FAA rejects proposal to cut pilots' flight time requirement in half amid shortage

FAA rejects proposal to cut pilots’ flight time requirement in half amid shortage

A Republic Airways plane approaches the tarmac at Ronald Reagan Washington National Airport (DCA) in Arlington, Virginia, on April 2, 2022.

Daniel Delgado | AFP | fake images

The Federal Aviation Administration said Monday it has rejected a proposal to halve the number of hours required to become a co-pilot as a dire shortage of airmen leads carriers to cut routes.

Republic Airways, which flies short routes for Delta, American and United, proposed to regulators in April that pilots be allowed to join an airline after 750 flight hours once they’ve completed the airline’s training program.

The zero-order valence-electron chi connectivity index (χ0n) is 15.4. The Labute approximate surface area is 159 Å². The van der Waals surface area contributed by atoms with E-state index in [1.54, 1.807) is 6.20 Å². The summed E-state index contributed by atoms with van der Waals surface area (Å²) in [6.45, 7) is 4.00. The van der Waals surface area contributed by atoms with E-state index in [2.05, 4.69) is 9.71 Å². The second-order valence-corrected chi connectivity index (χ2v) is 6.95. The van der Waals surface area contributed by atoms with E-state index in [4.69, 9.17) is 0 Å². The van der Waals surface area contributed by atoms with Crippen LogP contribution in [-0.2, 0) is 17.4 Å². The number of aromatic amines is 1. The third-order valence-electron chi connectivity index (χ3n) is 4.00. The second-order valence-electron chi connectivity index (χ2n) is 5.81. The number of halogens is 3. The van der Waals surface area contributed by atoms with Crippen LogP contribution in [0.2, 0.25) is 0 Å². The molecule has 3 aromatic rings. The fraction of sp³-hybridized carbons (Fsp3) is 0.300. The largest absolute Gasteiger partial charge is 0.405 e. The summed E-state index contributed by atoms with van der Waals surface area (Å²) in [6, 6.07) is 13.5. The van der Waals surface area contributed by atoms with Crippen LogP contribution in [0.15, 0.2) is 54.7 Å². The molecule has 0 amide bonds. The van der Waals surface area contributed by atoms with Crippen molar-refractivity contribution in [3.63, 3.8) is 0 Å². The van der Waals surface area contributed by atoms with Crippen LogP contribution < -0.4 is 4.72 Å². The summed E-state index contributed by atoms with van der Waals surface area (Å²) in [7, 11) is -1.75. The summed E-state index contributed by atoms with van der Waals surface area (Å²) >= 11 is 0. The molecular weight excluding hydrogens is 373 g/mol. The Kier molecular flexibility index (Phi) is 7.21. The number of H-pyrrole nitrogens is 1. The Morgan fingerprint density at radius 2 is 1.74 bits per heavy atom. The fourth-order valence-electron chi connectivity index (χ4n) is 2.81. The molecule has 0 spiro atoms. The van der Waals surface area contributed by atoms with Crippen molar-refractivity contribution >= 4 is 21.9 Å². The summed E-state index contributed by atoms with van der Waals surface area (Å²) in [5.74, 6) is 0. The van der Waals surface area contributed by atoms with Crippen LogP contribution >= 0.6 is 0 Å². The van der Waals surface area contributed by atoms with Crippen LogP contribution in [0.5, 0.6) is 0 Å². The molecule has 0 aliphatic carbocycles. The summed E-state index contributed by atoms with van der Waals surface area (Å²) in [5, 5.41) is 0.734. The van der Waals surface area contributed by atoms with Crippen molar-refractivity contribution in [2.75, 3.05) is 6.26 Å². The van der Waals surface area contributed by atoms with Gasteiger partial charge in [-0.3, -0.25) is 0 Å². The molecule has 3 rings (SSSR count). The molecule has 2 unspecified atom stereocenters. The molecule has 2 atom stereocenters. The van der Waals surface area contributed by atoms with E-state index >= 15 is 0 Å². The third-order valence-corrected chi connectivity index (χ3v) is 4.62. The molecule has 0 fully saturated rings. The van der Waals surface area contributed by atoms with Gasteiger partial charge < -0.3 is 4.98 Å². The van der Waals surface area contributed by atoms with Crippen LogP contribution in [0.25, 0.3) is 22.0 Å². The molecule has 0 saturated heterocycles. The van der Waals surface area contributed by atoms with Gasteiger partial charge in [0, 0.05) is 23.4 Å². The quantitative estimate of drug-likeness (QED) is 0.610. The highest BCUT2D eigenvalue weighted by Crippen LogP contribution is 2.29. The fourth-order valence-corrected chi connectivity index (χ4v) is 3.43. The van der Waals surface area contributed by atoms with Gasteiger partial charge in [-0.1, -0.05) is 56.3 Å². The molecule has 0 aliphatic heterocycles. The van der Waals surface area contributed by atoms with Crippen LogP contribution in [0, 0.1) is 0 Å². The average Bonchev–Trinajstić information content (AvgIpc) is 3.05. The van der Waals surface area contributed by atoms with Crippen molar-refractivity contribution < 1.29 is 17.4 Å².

Typically, 1,500 hours of flight time is required before a new pilot can fly commercially, although there is an exception for certain military experience that cuts the requirement in half.

The so-called 1,500-hour rule was passed after the fatal Colgan Air accident in February 2009 near Buffalo, New York. The accident also created new requirements for a minimum rest period for pilots before a flight.

“The FAA believes it is in the best public interest to ensure and maintain the level of safety provided by the foundation for integrated aviation education required by” current criteria, the agency said in its decision, which was released a day before a region meeting. airline conference in Washington, DC

The FAA’s decision comes as airlines grapple with a dire pilot shortage, which executives have blamed on cuts in service, particularly in small cities.

Republic Airways did not immediately comment.

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